Originally Posted by RedsManRick
What percentage of the outcome of baseball games do you think is a function of defensive performance?
I ask because your method of valuing defense seems to relegate it to a mere marginal contribution that has no sense of scale and which shouldn't even be considered if the player has an advantage at the plate.
I don't think that actually reflects how you value defense. That logic says Adam Dunn should be playing the outfield still. If defensive value has some scale associated with it, it should be treated as such. Maybe you think the difference in defense isn't worth more than say, 5 runs. I'd disagree, but at least then we can do the math. But when you treat it as a mere tie-breaker, you basically dismiss it entirely.
And if you treat multiple aspects of the game that way, you miss that those other things, small on their own, can add up to a fairly significant number in aggregate.
Let's take defense out of the question entirely. If we include all PA outcomes (e.g. double plays) and baserunning, do you think Cabrera was more productive than Trout?
I've already gone into why I would vote for Cabrera over Trout in this thread. No point in repeating it. You can go go back and read it if you wish.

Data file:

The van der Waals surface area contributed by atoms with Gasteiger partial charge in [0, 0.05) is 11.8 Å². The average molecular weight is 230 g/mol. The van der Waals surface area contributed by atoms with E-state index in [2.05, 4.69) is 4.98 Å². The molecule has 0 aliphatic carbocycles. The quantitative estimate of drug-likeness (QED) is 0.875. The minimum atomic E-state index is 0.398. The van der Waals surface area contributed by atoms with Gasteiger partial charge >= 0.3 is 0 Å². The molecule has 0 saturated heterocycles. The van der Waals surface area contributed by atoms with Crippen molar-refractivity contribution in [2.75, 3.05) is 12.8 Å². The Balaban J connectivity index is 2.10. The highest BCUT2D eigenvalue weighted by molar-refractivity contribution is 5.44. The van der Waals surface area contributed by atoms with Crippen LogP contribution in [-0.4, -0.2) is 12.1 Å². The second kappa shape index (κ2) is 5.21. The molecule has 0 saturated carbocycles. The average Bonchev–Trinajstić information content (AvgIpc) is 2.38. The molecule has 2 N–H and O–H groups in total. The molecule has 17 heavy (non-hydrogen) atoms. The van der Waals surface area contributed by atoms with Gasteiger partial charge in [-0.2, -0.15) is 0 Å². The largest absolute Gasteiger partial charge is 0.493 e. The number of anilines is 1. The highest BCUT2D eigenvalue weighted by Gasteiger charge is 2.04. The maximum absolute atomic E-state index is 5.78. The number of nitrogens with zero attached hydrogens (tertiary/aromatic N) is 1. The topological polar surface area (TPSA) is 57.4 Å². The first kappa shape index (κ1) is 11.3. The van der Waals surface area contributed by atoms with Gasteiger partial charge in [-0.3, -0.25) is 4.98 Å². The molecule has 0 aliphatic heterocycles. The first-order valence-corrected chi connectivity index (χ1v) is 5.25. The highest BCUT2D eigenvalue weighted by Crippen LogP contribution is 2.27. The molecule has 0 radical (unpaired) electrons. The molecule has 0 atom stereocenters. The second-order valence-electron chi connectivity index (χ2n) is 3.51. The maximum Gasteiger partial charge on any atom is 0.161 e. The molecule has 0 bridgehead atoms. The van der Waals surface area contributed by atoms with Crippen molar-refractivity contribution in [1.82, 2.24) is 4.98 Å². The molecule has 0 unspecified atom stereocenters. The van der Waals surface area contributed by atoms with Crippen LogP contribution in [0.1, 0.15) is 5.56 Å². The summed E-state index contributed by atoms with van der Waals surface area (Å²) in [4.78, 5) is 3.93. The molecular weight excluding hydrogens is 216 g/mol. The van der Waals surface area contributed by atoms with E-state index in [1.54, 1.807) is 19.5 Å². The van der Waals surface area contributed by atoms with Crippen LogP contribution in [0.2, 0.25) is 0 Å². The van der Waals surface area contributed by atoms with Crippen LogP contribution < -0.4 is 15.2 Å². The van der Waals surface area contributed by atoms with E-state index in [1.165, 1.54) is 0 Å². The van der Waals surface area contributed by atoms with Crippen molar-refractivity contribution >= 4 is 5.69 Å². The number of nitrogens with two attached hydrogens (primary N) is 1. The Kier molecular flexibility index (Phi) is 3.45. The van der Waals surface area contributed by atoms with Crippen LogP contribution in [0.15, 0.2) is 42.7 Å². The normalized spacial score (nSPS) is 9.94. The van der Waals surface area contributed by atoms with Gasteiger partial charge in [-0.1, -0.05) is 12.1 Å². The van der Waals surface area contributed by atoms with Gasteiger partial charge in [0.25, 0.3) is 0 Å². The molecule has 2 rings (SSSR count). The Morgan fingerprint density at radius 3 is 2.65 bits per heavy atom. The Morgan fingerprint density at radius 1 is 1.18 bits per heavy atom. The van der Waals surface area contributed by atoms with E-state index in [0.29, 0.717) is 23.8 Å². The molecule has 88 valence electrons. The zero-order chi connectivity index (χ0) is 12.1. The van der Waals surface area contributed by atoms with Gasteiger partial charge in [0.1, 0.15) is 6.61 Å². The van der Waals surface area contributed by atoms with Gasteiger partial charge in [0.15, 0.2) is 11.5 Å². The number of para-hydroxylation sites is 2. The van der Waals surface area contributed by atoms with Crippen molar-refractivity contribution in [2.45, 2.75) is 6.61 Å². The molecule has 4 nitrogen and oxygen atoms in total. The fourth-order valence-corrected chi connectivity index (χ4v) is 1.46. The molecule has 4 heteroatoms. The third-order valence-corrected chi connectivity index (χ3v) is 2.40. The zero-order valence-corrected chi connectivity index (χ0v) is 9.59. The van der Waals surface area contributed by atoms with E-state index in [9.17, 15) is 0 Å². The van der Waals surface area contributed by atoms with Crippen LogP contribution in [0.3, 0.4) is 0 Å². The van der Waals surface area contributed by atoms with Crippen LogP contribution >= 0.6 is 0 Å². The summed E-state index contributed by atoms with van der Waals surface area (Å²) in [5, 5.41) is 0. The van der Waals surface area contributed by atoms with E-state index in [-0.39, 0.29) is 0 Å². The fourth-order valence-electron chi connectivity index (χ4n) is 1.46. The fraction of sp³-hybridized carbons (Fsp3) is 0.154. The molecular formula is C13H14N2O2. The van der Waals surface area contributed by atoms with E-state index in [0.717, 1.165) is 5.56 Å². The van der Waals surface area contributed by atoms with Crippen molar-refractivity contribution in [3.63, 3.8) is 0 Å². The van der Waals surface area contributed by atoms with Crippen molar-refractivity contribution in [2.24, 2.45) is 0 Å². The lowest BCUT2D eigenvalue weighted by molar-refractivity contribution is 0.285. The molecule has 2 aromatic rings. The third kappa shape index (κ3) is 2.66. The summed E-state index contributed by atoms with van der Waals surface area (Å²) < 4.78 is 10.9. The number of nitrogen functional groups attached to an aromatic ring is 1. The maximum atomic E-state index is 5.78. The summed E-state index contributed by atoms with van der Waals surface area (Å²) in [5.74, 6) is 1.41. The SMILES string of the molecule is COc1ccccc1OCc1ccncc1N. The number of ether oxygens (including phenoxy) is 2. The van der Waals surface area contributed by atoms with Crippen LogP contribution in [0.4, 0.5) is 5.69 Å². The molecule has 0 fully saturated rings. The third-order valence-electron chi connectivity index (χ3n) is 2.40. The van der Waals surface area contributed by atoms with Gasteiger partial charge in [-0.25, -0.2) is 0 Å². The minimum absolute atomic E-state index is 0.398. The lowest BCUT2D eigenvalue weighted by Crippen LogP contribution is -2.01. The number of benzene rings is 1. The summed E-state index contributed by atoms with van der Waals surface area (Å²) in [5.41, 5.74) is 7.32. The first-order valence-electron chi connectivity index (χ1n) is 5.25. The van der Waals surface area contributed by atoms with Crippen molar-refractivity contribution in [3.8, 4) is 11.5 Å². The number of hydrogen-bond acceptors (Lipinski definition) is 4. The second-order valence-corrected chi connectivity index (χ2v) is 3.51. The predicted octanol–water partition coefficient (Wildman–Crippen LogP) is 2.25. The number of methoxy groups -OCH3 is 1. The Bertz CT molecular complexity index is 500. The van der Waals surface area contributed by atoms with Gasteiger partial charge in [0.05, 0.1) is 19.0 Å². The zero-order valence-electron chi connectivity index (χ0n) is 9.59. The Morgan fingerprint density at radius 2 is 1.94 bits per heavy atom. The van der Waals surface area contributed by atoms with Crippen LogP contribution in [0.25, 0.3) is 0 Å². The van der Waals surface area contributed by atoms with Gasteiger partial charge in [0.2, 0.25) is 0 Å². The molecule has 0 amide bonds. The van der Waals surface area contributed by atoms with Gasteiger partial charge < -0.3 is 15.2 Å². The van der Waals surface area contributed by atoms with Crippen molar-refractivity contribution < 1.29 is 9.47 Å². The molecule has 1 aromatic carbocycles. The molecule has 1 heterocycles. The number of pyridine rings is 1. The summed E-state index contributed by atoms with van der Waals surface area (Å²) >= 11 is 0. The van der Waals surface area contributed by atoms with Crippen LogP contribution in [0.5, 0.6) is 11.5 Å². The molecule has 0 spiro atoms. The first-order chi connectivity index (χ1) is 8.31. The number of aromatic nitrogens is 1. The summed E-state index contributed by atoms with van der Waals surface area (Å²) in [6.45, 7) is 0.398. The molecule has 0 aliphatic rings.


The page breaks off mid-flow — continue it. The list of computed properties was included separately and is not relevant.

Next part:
As for the value of defense. Neither you, nor me, nor anyone else on this planet has a good statistical fix on it. The noisiest, silliest stats in baseball revolve around defense. We don't even have a good sense for what the luck variance is on defense.
Never said defense doesn't matter or that it shouldn't be taken into consideration, just that caution is called for when trying to account for something you don't measure particularly well.
What would be more productive is trying to understand the range of potential values created by Trout's defensive advantage. It also would be helpful to understand where his defense and production really fit in a sport that's a bit flush with good defensive CFs who can get it done at the plate. I don't think linear weights is quite catching the full effect of that. Nor do I think linear weights are quite catching the value of exceptional production from a 3B in the current talent climate (where 3B is dropping behind 2B in terms of overall productivity).
I don't actually care who wins the AL MVP. Trout or Cabrera is fine by me. Both are excellent choices. What interests me (and that I find more than a bit disappointing) is how shallow the arguments have been in support of both players (and I'm talking mostly about the wider debate going on outside of this board). Both players have attributes and weaknesses that are being overlooked. Cabrera is more than his special achievement. Trout is more than WAR -as much some insist they're beyond WAR, when you pick through the verbiage you're mostly left with WAR.
The rush for a simple answer, IMO, is passing by a chance to think more broadly about the game.